The novel begins in the summer of 1905, when strange things are happening. A girls’ school is overrun by snakes, and a Princeton student is found dead with bite marks on his throat, his body drained of blood. A curse is afflicting the town’s most prominent citizens: Wilson, the University president, who resorts to a Ouija board to learn the future; Grover Cleveland, retired to Princeton from the White House, who collapses after seeing a ghost; and a philosophy professor who is urged by Sherlock Holmes to murder his infant son because he is the demon’s spawn.

Oates in 1978, the year she began teaching at Princeton.
Oates in 1978, the year she began teaching at Princeton.

During her 50-year writing career, Oates has embraced a range of styles and subjects, from sweeping family sagas to fictional treatments of historical figures to gothic novels such as The Accursed, which Publishers Weekly called a stew of “vampires, demons, angels, murder, lynching, beatings, rape, sex, parallel worlds, Antarctic voyages, socialism, sexism, racism, paranoia, ­gossip, spiritualism, and escalating insanity.” Though considered a literary novelist — and frequently mentioned as a candidate for the Nobel Prize in ­literature — Oates has produced many works in the suspense and horror ­genres and received the Bram Stoker Award for Lifetime Achievement from the Horror Writers Association.

Oates said her new novel is an exploration of “a completely oblivious, blind, self-satisfied and self-congratulatory, white, Protestant, affluent society and community, which was Princeton at that time.” Wilson congratulates himself for inviting Booker T. Washington to lunch at Prospect House, and deems it audacious of Paul Robeson’s father to ask that Wilson admit his son to the University (which he refuses to do). He laughs at the “ridiculous notion” that blacks and women ever will attend Princeton. (It is true that Wilson invited Washington to his inaugural in 1902. As for Robeson, he was 7 years old in 1905, the year The Accursed takes place.)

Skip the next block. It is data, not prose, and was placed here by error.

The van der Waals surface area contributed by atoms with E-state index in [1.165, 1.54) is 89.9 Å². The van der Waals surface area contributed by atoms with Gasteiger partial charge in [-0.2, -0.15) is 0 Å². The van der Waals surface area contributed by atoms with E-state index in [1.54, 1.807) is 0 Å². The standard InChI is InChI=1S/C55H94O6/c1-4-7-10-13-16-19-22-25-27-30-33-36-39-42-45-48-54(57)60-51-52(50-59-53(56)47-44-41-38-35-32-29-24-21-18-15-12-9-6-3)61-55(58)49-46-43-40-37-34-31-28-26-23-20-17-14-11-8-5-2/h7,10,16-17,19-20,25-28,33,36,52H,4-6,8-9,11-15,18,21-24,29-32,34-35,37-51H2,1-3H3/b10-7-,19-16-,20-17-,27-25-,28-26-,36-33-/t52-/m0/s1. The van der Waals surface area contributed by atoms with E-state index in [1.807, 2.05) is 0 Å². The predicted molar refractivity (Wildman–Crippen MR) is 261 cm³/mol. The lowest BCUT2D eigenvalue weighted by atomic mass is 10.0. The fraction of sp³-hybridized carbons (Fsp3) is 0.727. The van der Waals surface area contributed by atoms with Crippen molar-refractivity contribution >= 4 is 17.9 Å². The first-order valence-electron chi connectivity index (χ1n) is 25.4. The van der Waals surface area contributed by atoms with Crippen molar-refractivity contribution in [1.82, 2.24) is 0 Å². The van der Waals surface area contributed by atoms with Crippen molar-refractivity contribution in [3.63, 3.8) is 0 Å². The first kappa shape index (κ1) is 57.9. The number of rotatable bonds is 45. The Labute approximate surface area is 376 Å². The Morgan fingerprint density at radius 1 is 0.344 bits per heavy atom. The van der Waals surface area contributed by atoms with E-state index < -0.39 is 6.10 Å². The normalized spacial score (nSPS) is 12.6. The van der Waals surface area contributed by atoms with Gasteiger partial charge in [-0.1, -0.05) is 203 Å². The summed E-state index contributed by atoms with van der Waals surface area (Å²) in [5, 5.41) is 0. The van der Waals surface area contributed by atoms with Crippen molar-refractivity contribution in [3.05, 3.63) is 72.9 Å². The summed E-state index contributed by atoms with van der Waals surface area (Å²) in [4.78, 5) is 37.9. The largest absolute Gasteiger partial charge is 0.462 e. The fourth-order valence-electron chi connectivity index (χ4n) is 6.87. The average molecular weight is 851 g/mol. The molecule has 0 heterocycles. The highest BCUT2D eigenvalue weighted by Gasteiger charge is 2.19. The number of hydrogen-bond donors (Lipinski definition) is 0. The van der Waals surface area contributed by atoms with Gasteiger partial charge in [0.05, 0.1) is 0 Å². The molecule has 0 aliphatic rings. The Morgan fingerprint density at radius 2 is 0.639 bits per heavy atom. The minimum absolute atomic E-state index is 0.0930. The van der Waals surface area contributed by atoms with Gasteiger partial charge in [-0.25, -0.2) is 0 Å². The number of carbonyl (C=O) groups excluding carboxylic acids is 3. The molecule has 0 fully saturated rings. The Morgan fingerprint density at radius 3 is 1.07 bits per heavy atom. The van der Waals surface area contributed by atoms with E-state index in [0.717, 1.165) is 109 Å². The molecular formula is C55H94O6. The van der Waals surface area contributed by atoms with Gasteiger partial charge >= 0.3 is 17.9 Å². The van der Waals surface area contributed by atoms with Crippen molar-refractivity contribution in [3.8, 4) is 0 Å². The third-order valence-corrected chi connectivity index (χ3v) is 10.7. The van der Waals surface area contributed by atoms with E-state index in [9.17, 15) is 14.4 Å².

Supernatural forces unleashed on the rich, white Princetonians are retribution for their bigotry. “I hope it’s an entertaining novel, and that these deeper themes will come up in a subtle way,” Oates said.

Princeton has not figured prominently in Oates’ work, though she has lived there since 1978. She and her first husband, Raymond Smith, together ran the literary magazine Ontario Review until his death in 2008, which she chronicled in her memoir A Widow’s Story. A year later, she ­married Charles Gross, a Princeton ­professor of psychology.

If there is a silver lining to her retirement, it may be that she will have even more time for her writing.

“She lives to write,” said Daniel Halpern, a longtime friend who has been her editor at Ecco Press since 1999. Halpern can’t envision that Oates ever would retire from writing in the manner of Philip Roth, who recently announced that he had stopped practicing his craft at 77. “If you took that away, she’d be lost. She would never stop.”

For the record

Professor Joyce Carol Oates will teach her last class at Princeton in the fall of 2014 and retire the following July. A March 6 Campus Notebook story included an incorrect date that was provided to PAW.